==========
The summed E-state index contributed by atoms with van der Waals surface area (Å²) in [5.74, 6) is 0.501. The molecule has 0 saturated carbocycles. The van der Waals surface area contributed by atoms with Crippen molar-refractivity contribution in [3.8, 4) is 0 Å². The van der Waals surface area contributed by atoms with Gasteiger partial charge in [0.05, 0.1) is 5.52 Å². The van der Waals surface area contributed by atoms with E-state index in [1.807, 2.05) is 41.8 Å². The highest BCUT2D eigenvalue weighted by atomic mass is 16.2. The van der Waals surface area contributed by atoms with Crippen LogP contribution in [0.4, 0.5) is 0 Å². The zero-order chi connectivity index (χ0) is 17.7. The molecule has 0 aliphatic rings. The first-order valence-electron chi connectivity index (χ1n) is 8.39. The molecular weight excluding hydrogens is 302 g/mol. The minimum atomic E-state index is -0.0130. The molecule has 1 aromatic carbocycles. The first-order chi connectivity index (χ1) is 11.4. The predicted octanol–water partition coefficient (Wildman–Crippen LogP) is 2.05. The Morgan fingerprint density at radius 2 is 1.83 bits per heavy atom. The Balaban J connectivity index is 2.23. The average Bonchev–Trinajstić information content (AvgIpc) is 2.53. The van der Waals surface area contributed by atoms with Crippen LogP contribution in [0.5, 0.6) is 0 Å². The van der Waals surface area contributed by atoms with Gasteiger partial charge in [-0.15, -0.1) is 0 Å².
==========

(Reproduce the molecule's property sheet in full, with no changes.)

The summed E-state index contributed by atoms with van der Waals surface area (Å²) in [5.74, 6) is 0.501. The molecule has 0 saturated carbocycles. The van der Waals surface area contributed by atoms with Crippen molar-refractivity contribution in [3.8, 4) is 0 Å². The van der Waals surface area contributed by atoms with Gasteiger partial charge in [0.05, 0.1) is 5.52 Å². The van der Waals surface area contributed by atoms with E-state index in [1.807, 2.05) is 41.8 Å². The highest BCUT2D eigenvalue weighted by atomic mass is 16.2. The van der Waals surface area contributed by atoms with Crippen LogP contribution in [0.4, 0.5) is 0 Å². The zero-order chi connectivity index (χ0) is 17.7. The molecule has 0 aliphatic rings. The first-order valence-electron chi connectivity index (χ1n) is 8.39. The molecular weight excluding hydrogens is 302 g/mol. The minimum atomic E-state index is -0.0130. The molecule has 1 aromatic carbocycles. The first-order chi connectivity index (χ1) is 11.4. The predicted octanol–water partition coefficient (Wildman–Crippen LogP) is 2.05. The Morgan fingerprint density at radius 2 is 1.83 bits per heavy atom. The Balaban J connectivity index is 2.23. The average Bonchev–Trinajstić information content (AvgIpc) is 2.53. The van der Waals surface area contributed by atoms with Crippen LogP contribution in [0.5, 0.6) is 0 Å². The van der Waals surface area contributed by atoms with Gasteiger partial charge in [-0.15, -0.1) is 0 Å².